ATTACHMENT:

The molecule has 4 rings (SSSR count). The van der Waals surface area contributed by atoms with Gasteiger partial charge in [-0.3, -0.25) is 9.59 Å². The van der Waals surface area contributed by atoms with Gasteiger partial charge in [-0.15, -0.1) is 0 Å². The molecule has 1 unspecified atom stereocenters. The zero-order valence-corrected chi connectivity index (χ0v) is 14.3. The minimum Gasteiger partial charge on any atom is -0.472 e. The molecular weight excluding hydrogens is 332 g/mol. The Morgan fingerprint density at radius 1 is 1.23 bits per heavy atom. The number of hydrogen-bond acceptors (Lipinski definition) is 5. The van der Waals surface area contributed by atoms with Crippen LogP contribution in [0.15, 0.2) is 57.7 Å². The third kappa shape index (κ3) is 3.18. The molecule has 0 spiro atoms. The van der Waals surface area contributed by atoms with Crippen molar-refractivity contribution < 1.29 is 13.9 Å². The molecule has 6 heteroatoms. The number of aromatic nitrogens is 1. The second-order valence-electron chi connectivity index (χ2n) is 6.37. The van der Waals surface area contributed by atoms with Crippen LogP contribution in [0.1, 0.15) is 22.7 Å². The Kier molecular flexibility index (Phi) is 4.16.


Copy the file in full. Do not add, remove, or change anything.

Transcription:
The molecule has 4 rings (SSSR count). The van der Waals surface area contributed by atoms with Gasteiger partial charge in [-0.3, -0.25) is 9.59 Å². The van der Waals surface area contributed by atoms with Gasteiger partial charge in [-0.15, -0.1) is 0 Å². The molecule has 1 unspecified atom stereocenters. The zero-order valence-corrected chi connectivity index (χ0v) is 14.3. The minimum Gasteiger partial charge on any atom is -0.472 e. The molecular weight excluding hydrogens is 332 g/mol. The Morgan fingerprint density at radius 1 is 1.23 bits per heavy atom. The number of hydrogen-bond acceptors (Lipinski definition) is 5. The van der Waals surface area contributed by atoms with Crippen LogP contribution in [0.15, 0.2) is 57.7 Å². The third kappa shape index (κ3) is 3.18. The molecule has 0 spiro atoms. The van der Waals surface area contributed by atoms with Crippen molar-refractivity contribution < 1.29 is 13.9 Å². The molecule has 6 heteroatoms. The number of aromatic nitrogens is 1. The second-order valence-electron chi connectivity index (χ2n) is 6.37. The van der Waals surface area contributed by atoms with Crippen LogP contribution in [0.1, 0.15) is 22.7 Å². The Kier molecular flexibility index (Phi) is 4.16.